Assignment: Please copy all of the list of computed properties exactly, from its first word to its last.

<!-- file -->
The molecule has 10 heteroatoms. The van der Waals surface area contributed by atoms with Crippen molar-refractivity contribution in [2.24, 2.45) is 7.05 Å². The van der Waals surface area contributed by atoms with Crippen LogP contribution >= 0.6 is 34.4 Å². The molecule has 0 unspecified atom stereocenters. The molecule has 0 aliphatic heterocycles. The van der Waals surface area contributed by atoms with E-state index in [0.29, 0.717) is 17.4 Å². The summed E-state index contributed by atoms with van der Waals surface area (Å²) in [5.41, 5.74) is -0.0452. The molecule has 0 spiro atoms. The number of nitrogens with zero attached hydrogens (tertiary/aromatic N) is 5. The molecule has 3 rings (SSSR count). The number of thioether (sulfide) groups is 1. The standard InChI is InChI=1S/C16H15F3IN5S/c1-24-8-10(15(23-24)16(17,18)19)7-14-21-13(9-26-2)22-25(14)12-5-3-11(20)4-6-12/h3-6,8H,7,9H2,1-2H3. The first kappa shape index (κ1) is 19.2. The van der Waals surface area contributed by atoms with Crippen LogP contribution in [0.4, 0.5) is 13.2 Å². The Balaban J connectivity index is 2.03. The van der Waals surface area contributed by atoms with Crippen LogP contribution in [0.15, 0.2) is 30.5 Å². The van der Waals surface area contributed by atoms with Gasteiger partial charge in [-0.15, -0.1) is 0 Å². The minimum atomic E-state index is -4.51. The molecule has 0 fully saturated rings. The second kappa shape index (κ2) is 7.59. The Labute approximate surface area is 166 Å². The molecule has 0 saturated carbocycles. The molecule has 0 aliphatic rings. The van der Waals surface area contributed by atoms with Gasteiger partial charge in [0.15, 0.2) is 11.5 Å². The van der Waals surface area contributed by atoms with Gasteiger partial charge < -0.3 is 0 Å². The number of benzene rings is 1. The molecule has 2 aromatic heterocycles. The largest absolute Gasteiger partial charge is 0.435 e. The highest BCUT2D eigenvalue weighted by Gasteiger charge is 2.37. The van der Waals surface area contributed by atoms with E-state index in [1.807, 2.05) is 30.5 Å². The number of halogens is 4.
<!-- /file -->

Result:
The molecule has 10 heteroatoms. The van der Waals surface area contributed by atoms with Crippen molar-refractivity contribution in [2.24, 2.45) is 7.05 Å². The van der Waals surface area contributed by atoms with Crippen LogP contribution >= 0.6 is 34.4 Å². The molecule has 0 unspecified atom stereocenters. The molecule has 0 aliphatic heterocycles. The van der Waals surface area contributed by atoms with E-state index in [0.29, 0.717) is 17.4 Å². The summed E-state index contributed by atoms with van der Waals surface area (Å²) in [5.41, 5.74) is -0.0452. The molecule has 0 spiro atoms. The number of nitrogens with zero attached hydrogens (tertiary/aromatic N) is 5. The molecule has 3 rings (SSSR count). The number of thioether (sulfide) groups is 1. The standard InChI is InChI=1S/C16H15F3IN5S/c1-24-8-10(15(23-24)16(17,18)19)7-14-21-13(9-26-2)22-25(14)12-5-3-11(20)4-6-12/h3-6,8H,7,9H2,1-2H3. The first kappa shape index (κ1) is 19.2. The van der Waals surface area contributed by atoms with Crippen LogP contribution in [0.4, 0.5) is 13.2 Å². The Balaban J connectivity index is 2.03. The van der Waals surface area contributed by atoms with Crippen LogP contribution in [0.15, 0.2) is 30.5 Å². The van der Waals surface area contributed by atoms with Gasteiger partial charge in [-0.15, -0.1) is 0 Å². The minimum atomic E-state index is -4.51. The molecule has 0 fully saturated rings. The second kappa shape index (κ2) is 7.59. The Labute approximate surface area is 166 Å². The molecule has 0 saturated carbocycles. The molecule has 0 aliphatic rings. The van der Waals surface area contributed by atoms with Gasteiger partial charge in [0.15, 0.2) is 11.5 Å². The van der Waals surface area contributed by atoms with Gasteiger partial charge < -0.3 is 0 Å². The number of benzene rings is 1. The molecule has 2 aromatic heterocycles. The largest absolute Gasteiger partial charge is 0.435 e. The highest BCUT2D eigenvalue weighted by Gasteiger charge is 2.37. The van der Waals surface area contributed by atoms with E-state index in [1.807, 2.05) is 30.5 Å². The number of halogens is 4.